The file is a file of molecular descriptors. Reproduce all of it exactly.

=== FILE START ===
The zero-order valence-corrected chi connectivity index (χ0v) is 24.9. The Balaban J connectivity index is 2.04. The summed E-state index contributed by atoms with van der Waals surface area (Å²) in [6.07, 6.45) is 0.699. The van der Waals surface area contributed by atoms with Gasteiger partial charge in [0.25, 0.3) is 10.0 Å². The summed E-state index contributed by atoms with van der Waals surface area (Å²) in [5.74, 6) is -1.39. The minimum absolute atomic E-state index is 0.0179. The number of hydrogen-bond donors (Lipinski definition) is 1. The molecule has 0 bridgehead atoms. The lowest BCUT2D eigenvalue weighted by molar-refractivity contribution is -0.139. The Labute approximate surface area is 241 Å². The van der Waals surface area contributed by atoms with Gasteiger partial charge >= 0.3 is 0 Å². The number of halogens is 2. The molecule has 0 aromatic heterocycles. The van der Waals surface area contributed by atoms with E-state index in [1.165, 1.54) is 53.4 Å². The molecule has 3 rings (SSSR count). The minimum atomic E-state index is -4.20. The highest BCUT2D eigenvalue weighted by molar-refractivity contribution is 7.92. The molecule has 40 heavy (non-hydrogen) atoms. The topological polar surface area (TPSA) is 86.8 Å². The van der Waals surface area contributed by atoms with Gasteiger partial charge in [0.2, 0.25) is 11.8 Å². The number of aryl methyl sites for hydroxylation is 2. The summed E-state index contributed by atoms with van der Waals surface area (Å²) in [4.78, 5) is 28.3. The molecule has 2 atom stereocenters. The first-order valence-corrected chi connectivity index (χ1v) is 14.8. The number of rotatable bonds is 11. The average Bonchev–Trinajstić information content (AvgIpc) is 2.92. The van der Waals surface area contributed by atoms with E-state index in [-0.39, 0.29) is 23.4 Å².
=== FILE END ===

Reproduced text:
The zero-order valence-corrected chi connectivity index (χ0v) is 24.9. The Balaban J connectivity index is 2.04. The summed E-state index contributed by atoms with van der Waals surface area (Å²) in [6.07, 6.45) is 0.699. The van der Waals surface area contributed by atoms with Gasteiger partial charge in [0.25, 0.3) is 10.0 Å². The summed E-state index contributed by atoms with van der Waals surface area (Å²) in [5.74, 6) is -1.39. The minimum absolute atomic E-state index is 0.0179. The number of hydrogen-bond donors (Lipinski definition) is 1. The molecule has 0 bridgehead atoms. The lowest BCUT2D eigenvalue weighted by molar-refractivity contribution is -0.139. The Labute approximate surface area is 241 Å². The van der Waals surface area contributed by atoms with Gasteiger partial charge >= 0.3 is 0 Å². The number of halogens is 2. The molecule has 0 aromatic heterocycles. The van der Waals surface area contributed by atoms with E-state index in [1.165, 1.54) is 53.4 Å². The molecule has 3 rings (SSSR count). The minimum atomic E-state index is -4.20. The highest BCUT2D eigenvalue weighted by molar-refractivity contribution is 7.92. The molecule has 40 heavy (non-hydrogen) atoms. The topological polar surface area (TPSA) is 86.8 Å². The van der Waals surface area contributed by atoms with Gasteiger partial charge in [0.2, 0.25) is 11.8 Å². The number of aryl methyl sites for hydroxylation is 2. The summed E-state index contributed by atoms with van der Waals surface area (Å²) in [4.78, 5) is 28.3. The molecule has 2 atom stereocenters. The first-order valence-corrected chi connectivity index (χ1v) is 14.8. The number of rotatable bonds is 11. The average Bonchev–Trinajstić information content (AvgIpc) is 2.92. The van der Waals surface area contributed by atoms with E-state index in [-0.39, 0.29) is 23.4 Å².